Fig. 2 Numerical simulation of the metasurfaces.

(A) Top view and (B) perspective view of one metastructure. P = 300 nm and h = 1000 nm. (C) Simulated results of the polarization conversion efficiency a(λ) (red and black lines) and propagation phase φ(λ) (blue and green lines) with two different sizes of GaN nanopillars. Red and blue curves: Lu1 = 170 nm and Lv1 = 70 nm. Black and green curves: Lu2 = 220 nm and Lv2 = 120 nm. (D) Calculated azimuth angle and ellipticity angle of the output polarization and (E) the corresponding SoP on Poincaré sphere as a function of incident wavelength from 475 to 675 nm with dispersive superposition consisting of two different sizes of GaN nanopillars with zero SOA, indicating that the traditional linear superposition of opposite polarization leads to dispersive polarization response. (F) Calculated azimuth and ellipticity angles of the output polarization and (G) the corresponding SoP on Poincaré sphere as a function of incident wavelength from 475 to 675 nm with the proposed nondispersive superposition consisting of a uniform size of GaN nanopillars with Lu2 = 220 nm, Lv2 = 120 nm, δL1 = 0°, δR1 = 22.5°, and δR2 = 22.5°, indicating that an assembly of a generic building block could realize broadband polarization-maintaining behavior with unlimited bandwidth.

Full-polarization generation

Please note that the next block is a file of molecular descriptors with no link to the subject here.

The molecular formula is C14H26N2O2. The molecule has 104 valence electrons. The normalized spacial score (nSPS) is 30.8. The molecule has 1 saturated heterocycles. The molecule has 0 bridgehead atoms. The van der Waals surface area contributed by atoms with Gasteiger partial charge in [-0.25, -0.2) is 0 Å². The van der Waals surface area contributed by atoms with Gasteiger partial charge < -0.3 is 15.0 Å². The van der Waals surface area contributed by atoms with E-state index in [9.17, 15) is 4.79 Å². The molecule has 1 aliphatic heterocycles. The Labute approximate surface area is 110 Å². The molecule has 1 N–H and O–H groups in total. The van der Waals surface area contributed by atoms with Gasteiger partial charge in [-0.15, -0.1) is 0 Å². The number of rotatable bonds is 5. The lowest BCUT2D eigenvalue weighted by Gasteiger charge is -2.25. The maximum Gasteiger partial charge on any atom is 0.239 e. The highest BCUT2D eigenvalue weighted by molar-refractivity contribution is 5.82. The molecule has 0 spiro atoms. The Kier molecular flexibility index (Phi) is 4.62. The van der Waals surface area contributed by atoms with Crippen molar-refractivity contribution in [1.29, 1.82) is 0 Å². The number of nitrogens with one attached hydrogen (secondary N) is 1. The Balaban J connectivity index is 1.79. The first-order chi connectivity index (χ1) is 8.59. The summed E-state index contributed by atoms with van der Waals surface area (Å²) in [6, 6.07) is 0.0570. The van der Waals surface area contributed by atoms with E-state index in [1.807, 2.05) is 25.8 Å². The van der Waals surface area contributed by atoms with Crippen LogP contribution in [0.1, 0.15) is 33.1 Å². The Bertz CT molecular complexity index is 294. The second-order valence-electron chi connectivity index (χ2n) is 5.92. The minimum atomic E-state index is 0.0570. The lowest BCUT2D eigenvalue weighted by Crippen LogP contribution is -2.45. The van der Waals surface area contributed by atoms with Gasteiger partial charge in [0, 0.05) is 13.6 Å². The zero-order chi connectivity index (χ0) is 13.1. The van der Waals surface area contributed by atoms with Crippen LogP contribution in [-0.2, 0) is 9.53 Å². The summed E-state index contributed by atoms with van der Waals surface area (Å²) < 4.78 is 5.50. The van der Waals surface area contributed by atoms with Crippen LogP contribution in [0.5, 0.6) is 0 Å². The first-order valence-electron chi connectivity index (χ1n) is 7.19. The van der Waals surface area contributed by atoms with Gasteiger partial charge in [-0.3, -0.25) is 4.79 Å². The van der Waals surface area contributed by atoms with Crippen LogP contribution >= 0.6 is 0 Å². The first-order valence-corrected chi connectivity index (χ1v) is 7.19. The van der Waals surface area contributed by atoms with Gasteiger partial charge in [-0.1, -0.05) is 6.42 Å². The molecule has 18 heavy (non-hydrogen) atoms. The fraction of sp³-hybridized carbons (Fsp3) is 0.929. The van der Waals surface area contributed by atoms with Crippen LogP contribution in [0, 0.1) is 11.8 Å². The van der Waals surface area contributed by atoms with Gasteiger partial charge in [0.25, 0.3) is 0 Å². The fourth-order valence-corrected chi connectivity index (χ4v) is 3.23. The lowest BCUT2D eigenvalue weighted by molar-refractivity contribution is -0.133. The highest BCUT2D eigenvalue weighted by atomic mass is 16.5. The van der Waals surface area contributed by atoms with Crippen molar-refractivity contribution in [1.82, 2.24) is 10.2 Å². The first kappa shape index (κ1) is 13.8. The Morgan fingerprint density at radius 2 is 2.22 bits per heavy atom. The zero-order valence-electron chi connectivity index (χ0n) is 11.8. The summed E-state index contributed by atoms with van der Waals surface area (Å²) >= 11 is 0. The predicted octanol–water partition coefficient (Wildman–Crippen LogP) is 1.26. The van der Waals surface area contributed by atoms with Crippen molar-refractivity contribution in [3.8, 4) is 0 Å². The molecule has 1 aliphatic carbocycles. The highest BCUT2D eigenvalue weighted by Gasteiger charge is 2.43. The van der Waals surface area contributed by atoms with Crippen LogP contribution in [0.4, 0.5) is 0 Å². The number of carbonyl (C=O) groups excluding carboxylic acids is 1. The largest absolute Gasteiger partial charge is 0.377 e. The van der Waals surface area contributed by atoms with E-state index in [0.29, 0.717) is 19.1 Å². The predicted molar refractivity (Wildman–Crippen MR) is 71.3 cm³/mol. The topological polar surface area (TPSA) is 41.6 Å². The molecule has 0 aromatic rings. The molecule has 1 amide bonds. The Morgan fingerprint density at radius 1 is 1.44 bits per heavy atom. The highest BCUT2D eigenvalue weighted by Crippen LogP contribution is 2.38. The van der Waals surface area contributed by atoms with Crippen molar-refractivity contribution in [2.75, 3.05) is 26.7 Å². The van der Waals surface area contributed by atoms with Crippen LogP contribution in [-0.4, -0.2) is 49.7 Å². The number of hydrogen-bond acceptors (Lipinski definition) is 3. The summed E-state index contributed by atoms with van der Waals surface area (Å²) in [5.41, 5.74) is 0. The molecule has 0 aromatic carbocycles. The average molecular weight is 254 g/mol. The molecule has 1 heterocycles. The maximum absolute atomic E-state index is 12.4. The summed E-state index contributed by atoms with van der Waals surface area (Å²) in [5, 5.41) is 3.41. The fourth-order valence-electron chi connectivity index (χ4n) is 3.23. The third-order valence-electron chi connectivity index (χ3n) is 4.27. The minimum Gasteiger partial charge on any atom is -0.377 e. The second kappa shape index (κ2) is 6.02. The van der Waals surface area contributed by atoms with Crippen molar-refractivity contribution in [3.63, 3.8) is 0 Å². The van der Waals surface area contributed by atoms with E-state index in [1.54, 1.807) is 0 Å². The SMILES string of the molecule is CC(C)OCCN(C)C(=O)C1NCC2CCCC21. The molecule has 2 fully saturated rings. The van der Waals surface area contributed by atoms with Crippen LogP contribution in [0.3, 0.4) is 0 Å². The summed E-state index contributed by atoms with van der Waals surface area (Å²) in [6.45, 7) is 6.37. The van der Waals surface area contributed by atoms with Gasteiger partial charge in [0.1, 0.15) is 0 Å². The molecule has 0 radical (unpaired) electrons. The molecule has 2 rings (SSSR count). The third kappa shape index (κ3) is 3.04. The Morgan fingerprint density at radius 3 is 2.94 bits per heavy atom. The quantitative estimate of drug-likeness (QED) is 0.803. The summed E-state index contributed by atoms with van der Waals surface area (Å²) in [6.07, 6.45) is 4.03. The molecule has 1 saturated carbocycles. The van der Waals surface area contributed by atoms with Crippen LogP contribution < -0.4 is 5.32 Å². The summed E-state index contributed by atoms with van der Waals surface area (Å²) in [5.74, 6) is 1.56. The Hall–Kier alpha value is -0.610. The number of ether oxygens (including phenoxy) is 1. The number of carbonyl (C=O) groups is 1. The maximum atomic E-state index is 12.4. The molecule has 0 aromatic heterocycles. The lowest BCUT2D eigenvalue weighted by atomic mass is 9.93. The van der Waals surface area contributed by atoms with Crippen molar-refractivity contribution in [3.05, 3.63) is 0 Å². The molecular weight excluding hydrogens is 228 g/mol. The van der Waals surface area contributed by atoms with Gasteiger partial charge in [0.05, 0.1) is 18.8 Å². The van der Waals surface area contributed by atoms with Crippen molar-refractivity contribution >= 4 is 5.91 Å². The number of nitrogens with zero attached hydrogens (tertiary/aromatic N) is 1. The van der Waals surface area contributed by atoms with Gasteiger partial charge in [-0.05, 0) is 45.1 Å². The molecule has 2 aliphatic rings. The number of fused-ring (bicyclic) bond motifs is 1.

Our superposition design not only addresses nondispersive polarization properties, but it can also generate arbitrary and full polarization with a uniform size of the metastructures. To simplify the discussion, we propose to refer it as LRR configuration (the design using one LCP and two RCP) as shown in Fig. 3A, consisting of phase gradient supercells with controllable SOA of δL1, δR1, and δR2. Since the output polarization is related to the relative phase difference between these three components, we fix δL1 as zero. According to Eq. 2, the dispersive term a(λ)eiφ(λ) factorizes, so the output SoP becomes ∣nLRR〉 = ∣+〉 + (eiR1 + eiR2)∣−〉 = ∣+〉 + aeiδ∣−〉, where a and δ are the amplitude and phase of (eiR1 + eiR2), respectively. Therefore, the ellipticity angle becomes χ=12arcsina21a2+1, and the azimuth angle is ψ=δ2. The ellipticity and azimuth angles as a function of δR2 are shown in Fig. 3 (B and C), respectively. Since 0 ≤ a ≤ 2, the ellipticity angle of the SoP has an upper limit of 12arcsin35 (i.e., π4χ12arcsin35). The corresponding Poincaré sphere with δR1 = 0°, 30°, and 60° are shown in Fig. 3 (D to F), respectively. A full azimuth angle is realized as shown in Fig. 3G by controlling both δR1 and δR2 from 0° to 180°. Therefore, the generated SoPs cover the bottom sphere cap with π4χ12arcsin35. Likewise, the RLL configuration (one RCP and two LCP) shown in Fig. 3 (H to N) can generate SoPs that cover the top sphere cap with 12arcsin35χπ4 as shown in Fig. 3N. In this way, depending on the choice of the desired diffracted state of polarization, one could choose in the LRR and RLL configurations, leading to full-polarized and broadband properties of output light. Note that using twofold superposition with a uniform metastructure, the dispersion term in Eq. 1 can also be factorized, i.e., a1(λ)eiφ1(λ) = a2(λ)eiφ2(λ), leading to a nondispersive property but only for linear output polarization.